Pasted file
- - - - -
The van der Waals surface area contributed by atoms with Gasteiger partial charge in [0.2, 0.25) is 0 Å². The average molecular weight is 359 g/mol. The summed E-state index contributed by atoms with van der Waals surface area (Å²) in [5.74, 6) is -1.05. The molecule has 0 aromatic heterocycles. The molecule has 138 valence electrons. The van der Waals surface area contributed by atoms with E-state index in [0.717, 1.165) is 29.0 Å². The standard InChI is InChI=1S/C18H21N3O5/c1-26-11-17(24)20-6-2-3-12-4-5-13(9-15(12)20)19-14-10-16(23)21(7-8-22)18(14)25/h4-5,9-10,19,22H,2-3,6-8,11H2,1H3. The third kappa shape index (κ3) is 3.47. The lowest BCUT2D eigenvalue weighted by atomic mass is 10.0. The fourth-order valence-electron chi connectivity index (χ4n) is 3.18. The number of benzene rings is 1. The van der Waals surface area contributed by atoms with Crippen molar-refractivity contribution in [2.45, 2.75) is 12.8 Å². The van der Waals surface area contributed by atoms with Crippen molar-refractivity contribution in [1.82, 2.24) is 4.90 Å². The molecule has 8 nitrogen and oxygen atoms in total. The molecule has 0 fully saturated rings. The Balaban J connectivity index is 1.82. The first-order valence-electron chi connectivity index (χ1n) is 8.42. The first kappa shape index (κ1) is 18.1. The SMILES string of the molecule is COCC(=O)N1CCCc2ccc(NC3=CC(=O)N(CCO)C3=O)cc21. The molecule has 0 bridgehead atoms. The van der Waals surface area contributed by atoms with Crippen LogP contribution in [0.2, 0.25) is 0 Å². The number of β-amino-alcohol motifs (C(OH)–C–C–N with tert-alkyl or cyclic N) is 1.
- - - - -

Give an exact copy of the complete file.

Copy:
The van der Waals surface area contributed by atoms with Gasteiger partial charge in [0.2, 0.25) is 0 Å². The average molecular weight is 359 g/mol. The summed E-state index contributed by atoms with van der Waals surface area (Å²) in [5.74, 6) is -1.05. The molecule has 0 aromatic heterocycles. The molecule has 138 valence electrons. The van der Waals surface area contributed by atoms with E-state index in [0.717, 1.165) is 29.0 Å². The standard InChI is InChI=1S/C18H21N3O5/c1-26-11-17(24)20-6-2-3-12-4-5-13(9-15(12)20)19-14-10-16(23)21(7-8-22)18(14)25/h4-5,9-10,19,22H,2-3,6-8,11H2,1H3. The third kappa shape index (κ3) is 3.47. The lowest BCUT2D eigenvalue weighted by atomic mass is 10.0. The fourth-order valence-electron chi connectivity index (χ4n) is 3.18. The number of benzene rings is 1. The van der Waals surface area contributed by atoms with Crippen molar-refractivity contribution in [2.45, 2.75) is 12.8 Å². The van der Waals surface area contributed by atoms with Crippen molar-refractivity contribution in [1.82, 2.24) is 4.90 Å². The molecule has 8 nitrogen and oxygen atoms in total. The molecule has 0 fully saturated rings. The Balaban J connectivity index is 1.82. The first-order valence-electron chi connectivity index (χ1n) is 8.42. The first kappa shape index (κ1) is 18.1. The SMILES string of the molecule is COCC(=O)N1CCCc2ccc(NC3=CC(=O)N(CCO)C3=O)cc21. The molecule has 0 bridgehead atoms. The van der Waals surface area contributed by atoms with Crippen LogP contribution in [0.2, 0.25) is 0 Å². The number of β-amino-alcohol motifs (C(OH)–C–C–N with tert-alkyl or cyclic N) is 1.